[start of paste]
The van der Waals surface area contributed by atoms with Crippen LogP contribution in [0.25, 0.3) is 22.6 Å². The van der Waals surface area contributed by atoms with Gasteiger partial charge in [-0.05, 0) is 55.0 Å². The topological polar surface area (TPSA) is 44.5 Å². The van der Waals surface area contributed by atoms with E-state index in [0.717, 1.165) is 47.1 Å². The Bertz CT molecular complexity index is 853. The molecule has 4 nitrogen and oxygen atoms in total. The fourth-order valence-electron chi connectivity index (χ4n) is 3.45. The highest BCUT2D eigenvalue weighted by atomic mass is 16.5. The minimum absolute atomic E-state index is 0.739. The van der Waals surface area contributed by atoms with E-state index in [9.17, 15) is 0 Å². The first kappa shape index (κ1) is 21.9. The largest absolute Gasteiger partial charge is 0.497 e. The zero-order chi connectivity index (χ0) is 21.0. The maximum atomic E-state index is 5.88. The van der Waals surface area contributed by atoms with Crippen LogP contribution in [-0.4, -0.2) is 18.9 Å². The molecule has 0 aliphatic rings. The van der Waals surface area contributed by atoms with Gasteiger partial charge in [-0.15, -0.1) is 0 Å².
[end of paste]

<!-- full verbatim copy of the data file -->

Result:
The van der Waals surface area contributed by atoms with Crippen LogP contribution in [0.25, 0.3) is 22.6 Å². The van der Waals surface area contributed by atoms with Gasteiger partial charge in [-0.05, 0) is 55.0 Å². The topological polar surface area (TPSA) is 44.5 Å². The van der Waals surface area contributed by atoms with E-state index in [0.717, 1.165) is 47.1 Å². The Bertz CT molecular complexity index is 853. The molecule has 4 nitrogen and oxygen atoms in total. The fourth-order valence-electron chi connectivity index (χ4n) is 3.45. The highest BCUT2D eigenvalue weighted by atomic mass is 16.5. The minimum absolute atomic E-state index is 0.739. The van der Waals surface area contributed by atoms with E-state index in [9.17, 15) is 0 Å². The first kappa shape index (κ1) is 21.9. The largest absolute Gasteiger partial charge is 0.497 e. The zero-order chi connectivity index (χ0) is 21.0. The maximum atomic E-state index is 5.88. The van der Waals surface area contributed by atoms with Crippen LogP contribution in [-0.4, -0.2) is 18.9 Å². The molecule has 0 aliphatic rings. The van der Waals surface area contributed by atoms with Gasteiger partial charge in [-0.15, -0.1) is 0 Å².